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Diagnosis and Prognosis: Molecular

  • Austin G. Kulasekararaj
  • Olivier Kosmider
  • Ghulam J. Mufti
Chapter
Part of the Hematologic Malignancies book series (HEMATOLOGIC)

Abstract

Cytogenetic abnormalities seen in 50% of patients by conventional banding techniques have always aided in diagnosis and prognostication in primary MDS. The subsequent advent of molecular karyotyping techniques such as SNP array karyotyping has improved the resolution, enabled detection of cryptic microdeletions and copy-neutral loss of heterozygosity and also facilitated the discovery of pathognomonic genes localised to regions of deletion or UPD. The availability of cost-effective high-throughput sequencing technologies has unravelled our understanding of the aberrant mechanisms underlying the pathogenesis of MDS. The plethora of acquired genomic abnormalities in 80–90% of patients, some relatively unique to MDS such as epigenetic and spliceosome mutations, has an impact on diagnosis, prognosis, risk stratification and choice of treatment. The well-established diagnostic and prognostic systems are incorporating the additional genomic data leading to ongoing refinements of WHO classification system and IPSS-R prognostic groups. Dysplasia in >10% of either one or more cell lineages still remains MDS defining, although it is subject to interobserver variability and lack of reproducibility even among expert haematopathologists. As many of the most common MDS-associated somatic mutations (DNMT3A, TET2, ASXL1) are found in the blood of healthy individuals without cytopenia or dysplasia, termed as clonal haematopoiesis of indeterminate potential (CHIP), and are not specific for MDS, somatic mutations are currently excluded as a diagnostic criteria for MDS.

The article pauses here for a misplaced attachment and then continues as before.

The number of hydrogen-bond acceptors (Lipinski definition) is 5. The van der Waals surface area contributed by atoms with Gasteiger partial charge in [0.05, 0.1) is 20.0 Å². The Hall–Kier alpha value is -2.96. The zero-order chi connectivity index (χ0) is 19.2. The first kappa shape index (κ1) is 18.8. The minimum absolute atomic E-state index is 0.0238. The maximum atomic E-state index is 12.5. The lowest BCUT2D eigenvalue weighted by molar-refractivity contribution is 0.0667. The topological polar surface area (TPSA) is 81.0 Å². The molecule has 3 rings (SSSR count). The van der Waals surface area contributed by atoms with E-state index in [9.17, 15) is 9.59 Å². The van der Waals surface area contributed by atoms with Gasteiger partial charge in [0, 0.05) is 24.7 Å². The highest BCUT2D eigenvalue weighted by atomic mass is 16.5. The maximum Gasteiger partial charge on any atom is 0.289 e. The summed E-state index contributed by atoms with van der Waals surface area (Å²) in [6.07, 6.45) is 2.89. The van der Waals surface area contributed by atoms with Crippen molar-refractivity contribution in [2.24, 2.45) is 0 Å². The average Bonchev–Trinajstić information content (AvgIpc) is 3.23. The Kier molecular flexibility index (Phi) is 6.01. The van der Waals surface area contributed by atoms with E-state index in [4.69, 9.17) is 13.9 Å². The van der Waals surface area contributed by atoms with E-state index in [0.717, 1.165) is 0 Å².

Keywords

Myelodysplastic syndromes IPSS score Cytogenetic risk group Gene mutations Epigenetic and splicing SF3B1 and TP53 

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Copyright information

© Springer International Publishing AG, part of Springer Nature 2018

Authors and Affiliations

  • Austin G. Kulasekararaj
    • 1
    • 2
  • Olivier Kosmider
    • 3
  • Ghulam J. Mufti
    • 1
    • 2
  1. 1.Department of Haematological MedicineKing’s College Hospital NHS Foundation TrustLondonUK
  2. 2.King’s College LondonLondonUK
  3. 3.InsermParisFrance

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